My mission is to create unusual dance experiences about contemporary life. The process is driven by explorations in movement invention, improvisation, and pedestrian antics. Each project is different, but the body and its memories remain at the core of the work. To me, the body is a malleable vessel to explore ideas about evolving disidentities and aesthetics. Collaborations with artists from diverse backgrounds produce concerts that are high and lo-brow, elegant and grotesque -- as we strive to disrupt rules of binary logic. These dances draw upon discordant sounds and images to highlight socio-political conflicts while demonstrating queer ideals in excess, difference, empathy, memory, and compassion. We invite audiences to contemplate rules that govern behavior and dance to liberate ourselves from them.
Kevin Williamson is a dance artist and teacher from Los Angeles. He received his BA and MFA in Choreography from UCLA's Department of World Arts and Cultures/Dance. His interdisciplinary works explore social issues through movement, media, text, and music. As artistic director of Kevin Williamson + Company, he’s received support from the Center for Cultural Innovation (Durfee), residencies from UCLA, PAM, and ARC Pasadena, is the recipient of a Lester Horton Award for Outstanding Achievement in Performance and recently was a Center Theatre Group Sherwood Award Finalist. His theater-dances have been presented at Danspace Project, REDCAT’s New Original Works Festival, CounterPULSE, Austin’s OUTsider Festival at the Salvage Vanguard Theatre, LA County Museum of Art, Diversionary Theatre San Diego, Highways Performance Space, Diavolo Performance Space, and the Beijing Dance Festival. He has also created original dances for LA Contemporary Dance Company, Loyola Marymount University, Los Angeles Movement Arts, and American Musical & Dramatic Academy.
Kevin also creates movement for opera and theatre. Working with director Peter Kazaras, he has created original choreography for productions L'enfant et les Sortileges, I Due Figaro, Down in the Valley, Lucrezia, and Bastianello for UCLA Opera, Cendrillon for the Juilliard School, and Le Nozze di Figaro for Washington National Opera. Collaborating with director Jackson Gay, he co-choreographed Sheila Callaghan's Elevada for Yale Repertory Theatre and Rolin Jones' These Paper Bullets for the Geffen Playhouse and Atlantic Theater Company. Recently he co-choreographed and performed in Elise Kermani’s Iphigenia: Book of Change, a performance project and film fusing literature, puppetry, theater, dance, video art, and music.
Kevin has performed and collaborated with distinguished artists and companies including David Rousseve/REALITY, Maria Gillespie's Oni Dance, Kate Hutter and LA Conteporary Dance Company, David Gordon's PickUpPerformance, Julie Taymor and Angelin Preljocaj for LA Opera, Robert Moses's Kin, Stephan Koplowitz, Cheng-Chieh Yu, Heidi Duckler Dance Theatre, Kate Hutter, Scott Benzel, Sebastian Prantl, Patricia Noworol, Ryan Heffington, Fatima Robinson, and David Bridel. Kevin has taught master classes at Jacob's Pillow, CalArts, UW-Milwaukee, UIChampaign|Urbana, Montclair State, and Contemporary Dance Theater-Cincinatti and was previously a lecturer at UCLA and Loyola Marymount University. Currently, Williamson is a full time faculty member in the Scripps College Dance Department and member of the theater and television collective New Neighborhood. Kevin is also a certified Laban/Bartenieff Movement Analyst.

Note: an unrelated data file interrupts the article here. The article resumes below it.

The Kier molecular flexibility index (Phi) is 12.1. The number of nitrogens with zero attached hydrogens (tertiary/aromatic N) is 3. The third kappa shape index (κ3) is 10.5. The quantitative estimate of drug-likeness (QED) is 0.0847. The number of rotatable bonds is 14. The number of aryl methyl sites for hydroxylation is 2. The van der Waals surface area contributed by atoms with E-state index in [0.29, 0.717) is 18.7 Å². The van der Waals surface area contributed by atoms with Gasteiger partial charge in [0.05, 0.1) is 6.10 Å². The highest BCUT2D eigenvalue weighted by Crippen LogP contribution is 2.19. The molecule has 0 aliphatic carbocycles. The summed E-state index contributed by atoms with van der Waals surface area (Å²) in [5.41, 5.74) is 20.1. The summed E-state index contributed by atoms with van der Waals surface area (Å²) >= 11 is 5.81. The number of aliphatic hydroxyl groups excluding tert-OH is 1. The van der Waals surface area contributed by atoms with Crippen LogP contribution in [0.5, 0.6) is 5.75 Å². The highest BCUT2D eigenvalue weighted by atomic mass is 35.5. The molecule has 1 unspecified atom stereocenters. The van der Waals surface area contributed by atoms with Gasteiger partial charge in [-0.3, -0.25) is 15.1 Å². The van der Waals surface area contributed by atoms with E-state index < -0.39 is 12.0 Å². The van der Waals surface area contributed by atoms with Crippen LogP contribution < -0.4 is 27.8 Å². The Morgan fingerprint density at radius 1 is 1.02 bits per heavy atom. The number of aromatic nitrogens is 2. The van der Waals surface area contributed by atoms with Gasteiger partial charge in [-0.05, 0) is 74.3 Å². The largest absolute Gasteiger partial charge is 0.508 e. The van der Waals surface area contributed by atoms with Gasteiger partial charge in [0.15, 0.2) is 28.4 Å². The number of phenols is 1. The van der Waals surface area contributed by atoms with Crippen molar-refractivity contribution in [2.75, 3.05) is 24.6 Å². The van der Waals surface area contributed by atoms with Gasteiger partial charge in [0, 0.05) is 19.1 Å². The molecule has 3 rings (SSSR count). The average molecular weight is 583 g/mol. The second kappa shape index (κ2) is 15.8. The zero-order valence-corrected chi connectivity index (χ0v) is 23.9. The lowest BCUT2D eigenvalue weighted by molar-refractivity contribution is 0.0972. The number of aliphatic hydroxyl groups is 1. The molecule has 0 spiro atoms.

Trophy is an evening length dance from LA based choreographer Kevin Williamson and collaborators experimental composerJeepenys and video artist Cari Ann Shim Sham*. Performed this past year at Human Resources LA, Dixon Place (NYC), and REDCAT's New Original Works Festival, Trophy heads to the Beijing Dance Festival this summer, where the company will teach master classes technique and repertory. In the dance, we find millennial performers Barry Brannum, Jasmine Jawato, and Kevin Le interrogating their social media personas with precision and sly humor… but as quotidian life dissolves into fragments of stop-n-go selfies, the protagonists are forced to contend with a reality governed by media authority, feelings of pervasive isolation, and a gnawing pressure to exhibit “success”. As they progress, their labor becomes a subversive dance – a quest for failure and a freedom to move with conflicting desires: to win and lose, to balance ambition and apathy, to be a hero and the monster. Quick, isolated movements, peculiar gestures, spoken text, and dramatic timing move to a beat-driven score of funky and surreal sounds by Jeepenys. Fueled by live media, Shim Sham* projects digital tableaus onto multiple surfaces of theater or gallery spaces that are overlapped by the dancer's athletic shadows, placing the technical rigor into the pixelated world. Combined, these elements highlight a disjointed but virtuosic display of contemporary life – where competition, desire, and technology are always at play.
Photo Credit: "Trophy" - Taso Papadakis